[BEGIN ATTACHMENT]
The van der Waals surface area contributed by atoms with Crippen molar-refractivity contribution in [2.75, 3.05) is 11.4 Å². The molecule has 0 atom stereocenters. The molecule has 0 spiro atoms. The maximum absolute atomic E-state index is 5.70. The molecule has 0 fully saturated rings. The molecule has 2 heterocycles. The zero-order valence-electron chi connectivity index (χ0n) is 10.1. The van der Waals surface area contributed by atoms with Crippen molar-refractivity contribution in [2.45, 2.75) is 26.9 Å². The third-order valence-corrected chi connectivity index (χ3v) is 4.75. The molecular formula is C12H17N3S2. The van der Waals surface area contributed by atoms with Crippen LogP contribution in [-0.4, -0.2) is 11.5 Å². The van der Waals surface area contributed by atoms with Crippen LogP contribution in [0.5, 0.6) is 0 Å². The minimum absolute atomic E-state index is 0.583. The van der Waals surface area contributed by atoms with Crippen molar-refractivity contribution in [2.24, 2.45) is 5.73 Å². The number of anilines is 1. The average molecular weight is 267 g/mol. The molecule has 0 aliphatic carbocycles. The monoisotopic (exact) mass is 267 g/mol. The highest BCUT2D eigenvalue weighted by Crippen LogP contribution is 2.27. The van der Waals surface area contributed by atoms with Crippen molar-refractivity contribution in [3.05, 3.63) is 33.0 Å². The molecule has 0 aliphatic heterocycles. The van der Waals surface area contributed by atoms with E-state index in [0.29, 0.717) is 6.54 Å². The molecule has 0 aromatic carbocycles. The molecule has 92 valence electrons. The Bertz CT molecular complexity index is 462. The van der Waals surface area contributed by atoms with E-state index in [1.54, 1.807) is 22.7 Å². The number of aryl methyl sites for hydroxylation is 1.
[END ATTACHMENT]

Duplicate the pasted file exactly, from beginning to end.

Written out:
The van der Waals surface area contributed by atoms with Crippen molar-refractivity contribution in [2.75, 3.05) is 11.4 Å². The molecule has 0 atom stereocenters. The molecule has 0 spiro atoms. The maximum absolute atomic E-state index is 5.70. The molecule has 0 fully saturated rings. The molecule has 2 heterocycles. The zero-order valence-electron chi connectivity index (χ0n) is 10.1. The van der Waals surface area contributed by atoms with Crippen molar-refractivity contribution in [2.45, 2.75) is 26.9 Å². The third-order valence-corrected chi connectivity index (χ3v) is 4.75. The molecular formula is C12H17N3S2. The van der Waals surface area contributed by atoms with Crippen LogP contribution in [-0.4, -0.2) is 11.5 Å². The van der Waals surface area contributed by atoms with Crippen LogP contribution in [0.5, 0.6) is 0 Å². The minimum absolute atomic E-state index is 0.583. The van der Waals surface area contributed by atoms with Crippen molar-refractivity contribution in [2.24, 2.45) is 5.73 Å². The number of anilines is 1. The average molecular weight is 267 g/mol. The molecule has 0 aliphatic carbocycles. The monoisotopic (exact) mass is 267 g/mol. The highest BCUT2D eigenvalue weighted by Crippen LogP contribution is 2.27. The van der Waals surface area contributed by atoms with Crippen molar-refractivity contribution in [3.05, 3.63) is 33.0 Å². The molecule has 0 aliphatic heterocycles. The van der Waals surface area contributed by atoms with E-state index in [0.29, 0.717) is 6.54 Å². The molecule has 0 aromatic carbocycles. The molecule has 92 valence electrons. The Bertz CT molecular complexity index is 462. The van der Waals surface area contributed by atoms with E-state index in [1.54, 1.807) is 22.7 Å². The number of aryl methyl sites for hydroxylation is 1.